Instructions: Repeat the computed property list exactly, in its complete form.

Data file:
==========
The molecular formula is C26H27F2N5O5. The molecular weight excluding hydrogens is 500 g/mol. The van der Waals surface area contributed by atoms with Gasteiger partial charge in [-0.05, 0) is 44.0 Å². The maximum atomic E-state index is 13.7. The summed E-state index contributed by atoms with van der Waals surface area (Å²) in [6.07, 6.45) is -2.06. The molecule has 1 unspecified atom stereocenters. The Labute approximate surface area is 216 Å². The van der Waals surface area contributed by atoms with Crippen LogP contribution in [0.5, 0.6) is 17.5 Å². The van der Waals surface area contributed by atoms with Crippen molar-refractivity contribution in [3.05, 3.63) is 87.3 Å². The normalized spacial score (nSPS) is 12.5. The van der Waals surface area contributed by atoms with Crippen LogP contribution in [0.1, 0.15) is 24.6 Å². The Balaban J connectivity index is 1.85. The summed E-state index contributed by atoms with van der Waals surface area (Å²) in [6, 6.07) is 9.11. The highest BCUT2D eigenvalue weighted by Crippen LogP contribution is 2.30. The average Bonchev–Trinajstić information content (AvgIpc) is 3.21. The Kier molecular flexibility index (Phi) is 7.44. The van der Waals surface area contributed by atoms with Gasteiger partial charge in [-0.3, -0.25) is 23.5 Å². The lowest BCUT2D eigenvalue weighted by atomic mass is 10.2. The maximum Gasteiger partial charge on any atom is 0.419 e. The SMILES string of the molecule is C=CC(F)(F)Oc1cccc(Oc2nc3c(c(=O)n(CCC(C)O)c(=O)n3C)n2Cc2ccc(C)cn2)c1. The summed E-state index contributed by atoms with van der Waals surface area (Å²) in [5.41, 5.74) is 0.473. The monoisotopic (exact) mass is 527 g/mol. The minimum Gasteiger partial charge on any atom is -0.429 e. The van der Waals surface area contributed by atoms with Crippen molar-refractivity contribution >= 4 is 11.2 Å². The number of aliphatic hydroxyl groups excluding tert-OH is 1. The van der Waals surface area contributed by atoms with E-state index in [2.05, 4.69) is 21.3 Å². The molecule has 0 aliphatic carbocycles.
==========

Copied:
The molecular formula is C26H27F2N5O5. The molecular weight excluding hydrogens is 500 g/mol. The van der Waals surface area contributed by atoms with Gasteiger partial charge in [-0.05, 0) is 44.0 Å². The maximum atomic E-state index is 13.7. The summed E-state index contributed by atoms with van der Waals surface area (Å²) in [6.07, 6.45) is -2.06. The molecule has 1 unspecified atom stereocenters. The Labute approximate surface area is 216 Å². The van der Waals surface area contributed by atoms with Crippen LogP contribution in [0.5, 0.6) is 17.5 Å². The van der Waals surface area contributed by atoms with Crippen molar-refractivity contribution in [3.05, 3.63) is 87.3 Å². The normalized spacial score (nSPS) is 12.5. The van der Waals surface area contributed by atoms with Crippen LogP contribution in [0.1, 0.15) is 24.6 Å². The Balaban J connectivity index is 1.85. The summed E-state index contributed by atoms with van der Waals surface area (Å²) in [6, 6.07) is 9.11. The highest BCUT2D eigenvalue weighted by Crippen LogP contribution is 2.30. The average Bonchev–Trinajstić information content (AvgIpc) is 3.21. The Kier molecular flexibility index (Phi) is 7.44. The van der Waals surface area contributed by atoms with Gasteiger partial charge in [-0.3, -0.25) is 23.5 Å². The lowest BCUT2D eigenvalue weighted by atomic mass is 10.2. The maximum Gasteiger partial charge on any atom is 0.419 e. The SMILES string of the molecule is C=CC(F)(F)Oc1cccc(Oc2nc3c(c(=O)n(CCC(C)O)c(=O)n3C)n2Cc2ccc(C)cn2)c1. The summed E-state index contributed by atoms with van der Waals surface area (Å²) in [5.41, 5.74) is 0.473. The monoisotopic (exact) mass is 527 g/mol. The minimum Gasteiger partial charge on any atom is -0.429 e. The van der Waals surface area contributed by atoms with Crippen molar-refractivity contribution >= 4 is 11.2 Å². The number of aliphatic hydroxyl groups excluding tert-OH is 1. The van der Waals surface area contributed by atoms with E-state index in [2.05, 4.69) is 21.3 Å². The molecule has 0 aliphatic carbocycles.